I heard the sound, and more and more;
It seemed to follow with the chaise,
And still I heard it as before.

3. At length I to the boy called out;

He stopped his horses at the word; But neither cry, nor voice, nor shout, Nor aught else like it, could be heard.

4. The boy then smacked his whip, and fast The horses scampered through the rain; And soon I heard upon the blast

The voice, and bade them halt again.

5. Said I, alighting on the ground,

"What can it be, this hideous moan?" And there a little girl I found, Sitting behind the chaise alone.

6. "My cloak!"-no other word she spoke, But loud and bitterly she wept,

As if her little heart would burst;

And down from off her seat she leapt.

7. "What ails you, child?"-She sobbed, "Look here!" I saw it in the wheel entangled,

A weather-beaten rag as e'er

From any garden scarecrow dangled.

8. 'Twas twisted between nave and spoke;
Her help she lent, and, with good heed,
Together we released the cloak-
A miserable rag indeed!

9. "And whither are you going, child,

To-night, along these lonesome ways?" "To Durham," answered she, half wild. "Then come with me into the chaise."

10. She sat like one past all relief;

Sob after sob she forth did send
In wretchedness, as if her grief
Could never, never have an end.

11. "My child, in Durham do you dwell?" She checked herself in her distress, And said: "My name is Alice Fell; I'm fatherless and motherless;

12. "And I to Durham, sir, belong!"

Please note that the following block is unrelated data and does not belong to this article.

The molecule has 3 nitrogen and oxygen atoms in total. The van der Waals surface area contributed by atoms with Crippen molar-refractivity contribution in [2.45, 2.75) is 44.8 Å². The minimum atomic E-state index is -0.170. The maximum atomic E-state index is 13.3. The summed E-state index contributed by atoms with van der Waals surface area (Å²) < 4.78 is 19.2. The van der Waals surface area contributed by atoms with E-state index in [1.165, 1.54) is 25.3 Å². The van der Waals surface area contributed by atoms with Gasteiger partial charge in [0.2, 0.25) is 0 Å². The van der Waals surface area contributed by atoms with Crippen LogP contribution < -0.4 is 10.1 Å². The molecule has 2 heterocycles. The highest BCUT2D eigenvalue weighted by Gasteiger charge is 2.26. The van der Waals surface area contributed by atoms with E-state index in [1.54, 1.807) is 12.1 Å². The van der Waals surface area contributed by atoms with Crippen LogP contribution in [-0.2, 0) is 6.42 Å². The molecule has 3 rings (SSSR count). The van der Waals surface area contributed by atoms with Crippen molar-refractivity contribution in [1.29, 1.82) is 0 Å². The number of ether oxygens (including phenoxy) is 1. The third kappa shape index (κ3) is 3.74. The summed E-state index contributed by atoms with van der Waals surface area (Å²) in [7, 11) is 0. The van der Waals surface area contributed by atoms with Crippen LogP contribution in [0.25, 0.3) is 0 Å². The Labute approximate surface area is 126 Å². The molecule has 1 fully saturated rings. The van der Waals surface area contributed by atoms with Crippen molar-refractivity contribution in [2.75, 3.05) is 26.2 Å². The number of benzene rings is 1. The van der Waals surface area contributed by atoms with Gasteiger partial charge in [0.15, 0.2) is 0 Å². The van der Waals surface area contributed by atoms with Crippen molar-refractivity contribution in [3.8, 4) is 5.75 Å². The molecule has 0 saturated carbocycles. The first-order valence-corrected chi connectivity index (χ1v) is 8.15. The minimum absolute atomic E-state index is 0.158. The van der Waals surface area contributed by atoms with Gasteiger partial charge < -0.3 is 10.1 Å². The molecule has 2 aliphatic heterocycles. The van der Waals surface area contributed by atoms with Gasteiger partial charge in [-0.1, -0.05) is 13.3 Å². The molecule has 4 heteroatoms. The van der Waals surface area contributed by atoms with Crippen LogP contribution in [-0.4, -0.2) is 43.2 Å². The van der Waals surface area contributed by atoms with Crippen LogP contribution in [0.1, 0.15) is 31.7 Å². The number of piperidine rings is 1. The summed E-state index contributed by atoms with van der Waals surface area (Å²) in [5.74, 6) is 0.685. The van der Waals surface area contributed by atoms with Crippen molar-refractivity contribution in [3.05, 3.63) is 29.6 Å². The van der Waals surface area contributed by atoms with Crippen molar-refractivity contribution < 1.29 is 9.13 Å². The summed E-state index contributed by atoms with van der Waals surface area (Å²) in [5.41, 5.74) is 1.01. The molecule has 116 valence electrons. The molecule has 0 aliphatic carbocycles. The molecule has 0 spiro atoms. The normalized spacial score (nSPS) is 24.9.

Again, as if the thought would choke Her very heart, her grief grew strong, And all was for her tattered cloak!

13. The chaise drove on; our journey's end
Was nigh; and, sitting by my side,
As if she had lost her only friend
She wept, nor would be pacified.

14. Up to the tavern-door we post;
Of Alice and her grief I told,
And I gave money to the host,
To buy a new cloak for the old.

15. "And let it be of duffel gray,

As warm a cloak as man can sell!"
Proud creature was she the next day,
The little orphan, Alice Fell.

William Wordsworth.

FOR PREPARATION.-I. The story of a poor little orphan girl who tries to ride behind the chaise to Durham on a rainy night. Her miserable cloak gets entangled in the wheels, and her moans attract the attention of a kind old gentleman inside the coach. Wordsworth loved to write poems describing kind acts done to the poor and suffering. Find, on the map, Durham in England.

II. Fiërçe, nei'-ther, re-lief', erēat'-ūre, blew (blū) (and blue), çhāişe (shāz), nāve (and knave).

III. Make a list of ten action-words in this piece (words which tell what the objects expressed by the "name-words" do; as, drove, had drowned, seemed, hear, blew, heard, follow).

IV. “Fierce career," threatening, suddenly, halt, alighting, hideous, bitterly, entangled, scarecrow, dangled, ails, spoke, heed, released, lonesome, dwell, checked, nigh, pacified, tavern, host, "duffel gray" (coarse woolen cloth having a thick nap).

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V. "A moan, a lamentable sound" (he says moan," and then adds a description of it). "As if the wind blew many ways" (carrying the sound with different degrees of clearness).


1. One thing was certain: that the white kitten had had nothing to do with it; it was the black kitten's fault entirely. For the white kitten had been having its face washed by the old cat for the last quarter of an hour (and bore it pretty well, considering): so you see that it couldn't have had any hand in the mischief.

2. The way Dinah washed her child's face was this: First she held the poor thing down by its ear with one